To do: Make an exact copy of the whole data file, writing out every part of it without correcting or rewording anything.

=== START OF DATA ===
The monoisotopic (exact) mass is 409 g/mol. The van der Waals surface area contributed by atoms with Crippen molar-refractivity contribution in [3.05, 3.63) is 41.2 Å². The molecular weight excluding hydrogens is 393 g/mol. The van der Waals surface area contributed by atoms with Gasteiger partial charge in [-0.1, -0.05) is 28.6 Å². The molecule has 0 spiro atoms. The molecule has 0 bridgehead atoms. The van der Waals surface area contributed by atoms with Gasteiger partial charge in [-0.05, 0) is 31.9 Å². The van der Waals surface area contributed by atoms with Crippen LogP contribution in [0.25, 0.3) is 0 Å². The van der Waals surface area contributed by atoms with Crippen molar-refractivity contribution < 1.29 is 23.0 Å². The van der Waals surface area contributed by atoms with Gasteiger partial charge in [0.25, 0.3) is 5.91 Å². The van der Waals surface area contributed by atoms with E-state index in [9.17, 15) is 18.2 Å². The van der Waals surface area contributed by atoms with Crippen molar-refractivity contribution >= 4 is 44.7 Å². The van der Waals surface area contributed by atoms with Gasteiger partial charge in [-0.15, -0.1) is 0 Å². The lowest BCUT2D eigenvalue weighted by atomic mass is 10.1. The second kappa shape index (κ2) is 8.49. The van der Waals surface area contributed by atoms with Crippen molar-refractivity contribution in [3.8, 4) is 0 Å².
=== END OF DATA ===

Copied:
The monoisotopic (exact) mass is 409 g/mol. The van der Waals surface area contributed by atoms with Crippen molar-refractivity contribution in [3.05, 3.63) is 41.2 Å². The molecular weight excluding hydrogens is 393 g/mol. The van der Waals surface area contributed by atoms with Gasteiger partial charge in [-0.1, -0.05) is 28.6 Å². The molecule has 0 spiro atoms. The molecule has 0 bridgehead atoms. The van der Waals surface area contributed by atoms with Gasteiger partial charge in [-0.05, 0) is 31.9 Å². The van der Waals surface area contributed by atoms with Crippen LogP contribution in [0.25, 0.3) is 0 Å². The van der Waals surface area contributed by atoms with Crippen molar-refractivity contribution < 1.29 is 23.0 Å². The van der Waals surface area contributed by atoms with Gasteiger partial charge in [0.25, 0.3) is 5.91 Å². The van der Waals surface area contributed by atoms with E-state index in [9.17, 15) is 18.2 Å². The van der Waals surface area contributed by atoms with Crippen molar-refractivity contribution >= 4 is 44.7 Å². The van der Waals surface area contributed by atoms with Gasteiger partial charge in [-0.15, -0.1) is 0 Å². The lowest BCUT2D eigenvalue weighted by atomic mass is 10.1. The second kappa shape index (κ2) is 8.49. The van der Waals surface area contributed by atoms with Crippen molar-refractivity contribution in [3.8, 4) is 0 Å².